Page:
This media surveillance collects articles reported through publicly available web sites.
It is created with the Europe Media Monitor (EMM).
The selection and placement of stories are determined automatically by a computer program.
The following news were found among the most mentioned/retweeted items:
- "How the pandemic defeated America" (theatlantic)
- "One death every 80 seconds: The grim new toll of COVID-19 in America" (nbcnews)
- "Jonathan Swan reveals the simple secret to exposing Trump's lies: basic follow-up questions" (cnn)
- "The 9 wildest answers in Trump’s interview with Jonathan Swan" (nymag)
- "Voices from the pandemic. ‘I’m sorry, but it’s a fantasy’ Jeff Gregorich, superintendent, on trying to reopen his schools safely" (washingtonpost)
- "There is no magic solution and perhaps there never will be one, WHO says" (lanacion)
- "Twitter suspends Trump account due to misinformation about coronavirus" (elfinanceiro)
The most mentioned English sources were the New York Times, the Washington Post, the Atlantic, CNN, and the Guardian.
RT (Spanish Version), CNN (Spanish Version), Infobae, El Pais and El Diario, and Le Monde and Le Parisien were among the most mentioned Spanish and French sources, respectively.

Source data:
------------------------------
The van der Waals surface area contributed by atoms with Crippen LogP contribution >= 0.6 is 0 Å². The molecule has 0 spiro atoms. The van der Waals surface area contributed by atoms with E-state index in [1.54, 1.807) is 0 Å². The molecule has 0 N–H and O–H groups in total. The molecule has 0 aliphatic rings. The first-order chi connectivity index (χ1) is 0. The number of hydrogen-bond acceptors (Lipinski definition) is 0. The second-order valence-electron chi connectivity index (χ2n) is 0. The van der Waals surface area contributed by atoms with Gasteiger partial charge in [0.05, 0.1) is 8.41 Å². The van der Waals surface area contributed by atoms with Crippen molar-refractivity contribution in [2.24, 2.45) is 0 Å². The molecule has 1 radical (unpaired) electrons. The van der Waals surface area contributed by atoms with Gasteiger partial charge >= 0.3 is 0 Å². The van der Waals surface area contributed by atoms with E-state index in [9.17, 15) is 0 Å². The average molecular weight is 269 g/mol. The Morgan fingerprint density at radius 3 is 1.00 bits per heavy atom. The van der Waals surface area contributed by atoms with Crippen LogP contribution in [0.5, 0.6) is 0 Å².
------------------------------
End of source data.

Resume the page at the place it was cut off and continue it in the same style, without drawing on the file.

Tedros Adhanom (WHO, Director-General):
"Sharing vaccines or sharing other tools actually helps the world to recover together. The economic recovery can be faster and the damage from Covid-19 could be less"; "Vaccine nationalism is not good, it will not help us".
Fact checked: health-related claims
- Fact checkers debunk claims that masks do not protect against the coronavirus (afpfactuel).
- Fact checkers debunk claims that citrus fruit peels contain the same basic ingredients as chloroquine and ivermectin, adding that chloroquine has been shown to be ineffective at treating COVID-19 and that while ivermectin has shown some promise in early studies to treat COVID-19, it has not been properly vetted and approved to treat the disease (agencialupa).
Fact checked: anti-vax claims
- Fact checkers debunk claims that the BBC published a travel piece stating that there will be microchips in the Gates-funded COVID-19 vaccine, reporting that the BBC article in question does not mention microchips being used in vaccines (misbar).
- Fact checkers debunk claims that after the COVID-19 vaccine, the world population will go down to 1 billion people (stopfake).
- Fact checkers debunk claims that a vaccine is not needed because there is already a cure for COVID-19, that is, asthma medicine budesonide, reporting that the asthma medicine has not been proven as a COVID-19 cure (factcheck.org).
Fact checked: conspiracy theories
- Fact checkers debunk claims from a paper linking 5G technology to the coronavirus, reporting that the journal that published the paper has now removed it from their website (fullfact).
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